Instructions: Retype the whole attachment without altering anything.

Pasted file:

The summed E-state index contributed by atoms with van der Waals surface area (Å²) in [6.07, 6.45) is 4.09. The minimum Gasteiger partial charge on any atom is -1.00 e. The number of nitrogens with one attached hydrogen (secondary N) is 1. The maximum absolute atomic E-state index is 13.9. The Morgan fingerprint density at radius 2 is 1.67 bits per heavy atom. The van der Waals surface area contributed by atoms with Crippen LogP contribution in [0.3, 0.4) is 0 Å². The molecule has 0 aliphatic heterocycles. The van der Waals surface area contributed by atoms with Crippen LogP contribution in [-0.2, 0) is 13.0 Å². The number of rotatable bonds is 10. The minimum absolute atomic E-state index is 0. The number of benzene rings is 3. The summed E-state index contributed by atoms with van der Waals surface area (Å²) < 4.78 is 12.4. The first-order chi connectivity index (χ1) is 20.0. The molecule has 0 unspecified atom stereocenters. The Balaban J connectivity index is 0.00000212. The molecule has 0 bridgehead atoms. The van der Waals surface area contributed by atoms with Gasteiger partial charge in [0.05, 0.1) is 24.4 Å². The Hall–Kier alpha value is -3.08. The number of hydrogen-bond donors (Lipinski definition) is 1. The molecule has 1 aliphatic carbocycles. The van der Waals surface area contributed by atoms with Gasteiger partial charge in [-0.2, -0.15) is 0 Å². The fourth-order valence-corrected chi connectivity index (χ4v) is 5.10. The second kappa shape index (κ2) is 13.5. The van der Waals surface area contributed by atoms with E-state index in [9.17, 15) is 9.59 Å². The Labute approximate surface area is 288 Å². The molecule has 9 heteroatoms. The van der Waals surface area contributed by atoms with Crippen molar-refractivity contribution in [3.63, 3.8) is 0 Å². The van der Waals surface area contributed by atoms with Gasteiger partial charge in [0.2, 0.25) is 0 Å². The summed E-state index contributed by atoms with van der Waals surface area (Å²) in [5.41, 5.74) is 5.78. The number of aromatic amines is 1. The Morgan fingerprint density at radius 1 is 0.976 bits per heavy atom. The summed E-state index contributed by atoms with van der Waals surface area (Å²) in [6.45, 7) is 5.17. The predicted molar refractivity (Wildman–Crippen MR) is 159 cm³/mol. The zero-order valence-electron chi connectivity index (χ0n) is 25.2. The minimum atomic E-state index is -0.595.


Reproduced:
The summed E-state index contributed by atoms with van der Waals surface area (Å²) in [6.07, 6.45) is 4.09. The minimum Gasteiger partial charge on any atom is -1.00 e. The number of nitrogens with one attached hydrogen (secondary N) is 1. The maximum absolute atomic E-state index is 13.9. The Morgan fingerprint density at radius 2 is 1.67 bits per heavy atom. The van der Waals surface area contributed by atoms with Crippen LogP contribution in [0.3, 0.4) is 0 Å². The molecule has 0 aliphatic heterocycles. The van der Waals surface area contributed by atoms with Crippen LogP contribution in [-0.2, 0) is 13.0 Å². The number of rotatable bonds is 10. The minimum absolute atomic E-state index is 0. The number of benzene rings is 3. The summed E-state index contributed by atoms with van der Waals surface area (Å²) < 4.78 is 12.4. The first-order chi connectivity index (χ1) is 20.0. The molecule has 0 unspecified atom stereocenters. The Balaban J connectivity index is 0.00000212. The molecule has 0 bridgehead atoms. The van der Waals surface area contributed by atoms with Gasteiger partial charge in [0.05, 0.1) is 24.4 Å². The Hall–Kier alpha value is -3.08. The number of hydrogen-bond donors (Lipinski definition) is 1. The molecule has 1 aliphatic carbocycles. The van der Waals surface area contributed by atoms with Gasteiger partial charge in [-0.2, -0.15) is 0 Å². The fourth-order valence-corrected chi connectivity index (χ4v) is 5.10. The second kappa shape index (κ2) is 13.5. The van der Waals surface area contributed by atoms with E-state index in [9.17, 15) is 9.59 Å². The Labute approximate surface area is 288 Å². The molecule has 9 heteroatoms. The van der Waals surface area contributed by atoms with Crippen molar-refractivity contribution in [3.63, 3.8) is 0 Å². The van der Waals surface area contributed by atoms with Gasteiger partial charge in [0.2, 0.25) is 0 Å². The summed E-state index contributed by atoms with van der Waals surface area (Å²) in [5.41, 5.74) is 5.78. The number of aromatic amines is 1. The Morgan fingerprint density at radius 1 is 0.976 bits per heavy atom. The summed E-state index contributed by atoms with van der Waals surface area (Å²) in [6.45, 7) is 5.17. The predicted molar refractivity (Wildman–Crippen MR) is 159 cm³/mol. The zero-order valence-electron chi connectivity index (χ0n) is 25.2. The minimum atomic E-state index is -0.595.